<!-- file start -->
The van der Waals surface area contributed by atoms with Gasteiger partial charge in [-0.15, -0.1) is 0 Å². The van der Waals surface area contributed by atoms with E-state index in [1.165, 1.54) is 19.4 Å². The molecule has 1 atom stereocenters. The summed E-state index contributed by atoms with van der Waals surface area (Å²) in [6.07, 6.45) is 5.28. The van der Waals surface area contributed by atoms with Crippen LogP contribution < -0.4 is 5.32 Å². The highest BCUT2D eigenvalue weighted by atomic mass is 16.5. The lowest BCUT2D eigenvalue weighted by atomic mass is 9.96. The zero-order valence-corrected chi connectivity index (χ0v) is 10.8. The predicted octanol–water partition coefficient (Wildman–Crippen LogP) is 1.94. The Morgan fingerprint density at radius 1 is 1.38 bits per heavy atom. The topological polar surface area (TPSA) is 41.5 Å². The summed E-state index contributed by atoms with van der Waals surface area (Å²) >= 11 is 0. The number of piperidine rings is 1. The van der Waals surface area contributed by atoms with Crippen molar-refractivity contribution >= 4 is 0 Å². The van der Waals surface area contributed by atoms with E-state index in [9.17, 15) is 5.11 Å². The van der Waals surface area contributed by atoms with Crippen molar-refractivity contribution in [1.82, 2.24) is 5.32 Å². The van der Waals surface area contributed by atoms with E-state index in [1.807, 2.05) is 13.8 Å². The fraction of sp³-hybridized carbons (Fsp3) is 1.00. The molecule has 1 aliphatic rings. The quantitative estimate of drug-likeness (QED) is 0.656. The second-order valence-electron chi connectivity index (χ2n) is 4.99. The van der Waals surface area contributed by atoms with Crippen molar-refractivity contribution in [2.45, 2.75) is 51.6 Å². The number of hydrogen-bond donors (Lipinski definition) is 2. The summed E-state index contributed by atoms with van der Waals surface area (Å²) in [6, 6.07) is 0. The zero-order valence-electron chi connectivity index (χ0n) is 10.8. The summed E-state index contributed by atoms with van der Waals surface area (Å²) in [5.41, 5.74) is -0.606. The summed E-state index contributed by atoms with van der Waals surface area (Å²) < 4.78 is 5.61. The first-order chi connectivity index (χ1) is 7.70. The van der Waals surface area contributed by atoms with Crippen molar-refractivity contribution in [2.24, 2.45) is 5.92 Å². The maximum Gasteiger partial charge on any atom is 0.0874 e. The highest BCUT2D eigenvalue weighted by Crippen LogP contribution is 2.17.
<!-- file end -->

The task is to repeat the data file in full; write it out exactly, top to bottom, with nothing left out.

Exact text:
The van der Waals surface area contributed by atoms with Gasteiger partial charge in [-0.15, -0.1) is 0 Å². The van der Waals surface area contributed by atoms with E-state index in [1.165, 1.54) is 19.4 Å². The molecule has 1 atom stereocenters. The summed E-state index contributed by atoms with van der Waals surface area (Å²) in [6.07, 6.45) is 5.28. The van der Waals surface area contributed by atoms with Crippen LogP contribution < -0.4 is 5.32 Å². The highest BCUT2D eigenvalue weighted by atomic mass is 16.5. The lowest BCUT2D eigenvalue weighted by atomic mass is 9.96. The zero-order valence-corrected chi connectivity index (χ0v) is 10.8. The predicted octanol–water partition coefficient (Wildman–Crippen LogP) is 1.94. The Morgan fingerprint density at radius 1 is 1.38 bits per heavy atom. The topological polar surface area (TPSA) is 41.5 Å². The summed E-state index contributed by atoms with van der Waals surface area (Å²) >= 11 is 0. The number of piperidine rings is 1. The van der Waals surface area contributed by atoms with Crippen molar-refractivity contribution >= 4 is 0 Å². The van der Waals surface area contributed by atoms with E-state index in [9.17, 15) is 5.11 Å². The van der Waals surface area contributed by atoms with Crippen molar-refractivity contribution in [1.82, 2.24) is 5.32 Å². The van der Waals surface area contributed by atoms with E-state index in [1.807, 2.05) is 13.8 Å². The fraction of sp³-hybridized carbons (Fsp3) is 1.00. The molecule has 1 aliphatic rings. The quantitative estimate of drug-likeness (QED) is 0.656. The second-order valence-electron chi connectivity index (χ2n) is 4.99. The van der Waals surface area contributed by atoms with Crippen molar-refractivity contribution in [2.45, 2.75) is 51.6 Å². The number of hydrogen-bond donors (Lipinski definition) is 2. The summed E-state index contributed by atoms with van der Waals surface area (Å²) in [6, 6.07) is 0. The zero-order valence-electron chi connectivity index (χ0n) is 10.8. The summed E-state index contributed by atoms with van der Waals surface area (Å²) in [5.41, 5.74) is -0.606. The summed E-state index contributed by atoms with van der Waals surface area (Å²) < 4.78 is 5.61. The first-order chi connectivity index (χ1) is 7.70. The van der Waals surface area contributed by atoms with Crippen molar-refractivity contribution in [2.24, 2.45) is 5.92 Å². The maximum Gasteiger partial charge on any atom is 0.0874 e. The highest BCUT2D eigenvalue weighted by Crippen LogP contribution is 2.17.